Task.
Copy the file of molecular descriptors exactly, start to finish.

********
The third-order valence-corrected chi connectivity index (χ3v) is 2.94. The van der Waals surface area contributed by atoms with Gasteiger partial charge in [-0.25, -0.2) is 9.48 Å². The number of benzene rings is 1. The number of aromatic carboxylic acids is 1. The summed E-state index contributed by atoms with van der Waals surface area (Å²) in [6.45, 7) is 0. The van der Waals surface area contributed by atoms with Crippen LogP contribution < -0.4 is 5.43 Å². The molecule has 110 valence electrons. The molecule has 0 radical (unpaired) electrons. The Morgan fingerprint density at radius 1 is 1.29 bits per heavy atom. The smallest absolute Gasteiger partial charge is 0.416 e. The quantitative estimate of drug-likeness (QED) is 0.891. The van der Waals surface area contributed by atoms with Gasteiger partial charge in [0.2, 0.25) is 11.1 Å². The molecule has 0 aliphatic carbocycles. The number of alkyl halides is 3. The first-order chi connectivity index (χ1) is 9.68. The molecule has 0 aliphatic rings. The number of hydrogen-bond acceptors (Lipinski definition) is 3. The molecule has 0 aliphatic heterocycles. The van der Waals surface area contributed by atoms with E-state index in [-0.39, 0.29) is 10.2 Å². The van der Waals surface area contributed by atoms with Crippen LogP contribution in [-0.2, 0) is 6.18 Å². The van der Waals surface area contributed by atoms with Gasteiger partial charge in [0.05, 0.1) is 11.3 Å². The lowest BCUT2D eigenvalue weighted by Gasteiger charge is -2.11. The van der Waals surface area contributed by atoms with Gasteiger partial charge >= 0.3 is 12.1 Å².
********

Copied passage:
The third-order valence-corrected chi connectivity index (χ3v) is 2.94. The van der Waals surface area contributed by atoms with Gasteiger partial charge in [-0.25, -0.2) is 9.48 Å². The number of benzene rings is 1. The number of aromatic carboxylic acids is 1. The summed E-state index contributed by atoms with van der Waals surface area (Å²) in [6.45, 7) is 0. The van der Waals surface area contributed by atoms with Crippen LogP contribution < -0.4 is 5.43 Å². The molecule has 110 valence electrons. The molecule has 0 radical (unpaired) electrons. The Morgan fingerprint density at radius 1 is 1.29 bits per heavy atom. The smallest absolute Gasteiger partial charge is 0.416 e. The quantitative estimate of drug-likeness (QED) is 0.891. The van der Waals surface area contributed by atoms with Gasteiger partial charge in [0.2, 0.25) is 11.1 Å². The molecule has 0 aliphatic carbocycles. The number of alkyl halides is 3. The first-order chi connectivity index (χ1) is 9.68. The molecule has 0 aliphatic rings. The number of hydrogen-bond acceptors (Lipinski definition) is 3. The molecule has 0 aliphatic heterocycles. The van der Waals surface area contributed by atoms with E-state index in [-0.39, 0.29) is 10.2 Å². The van der Waals surface area contributed by atoms with Crippen LogP contribution in [-0.2, 0) is 6.18 Å². The van der Waals surface area contributed by atoms with Gasteiger partial charge in [0.05, 0.1) is 11.3 Å². The lowest BCUT2D eigenvalue weighted by Gasteiger charge is -2.11. The van der Waals surface area contributed by atoms with Gasteiger partial charge >= 0.3 is 12.1 Å².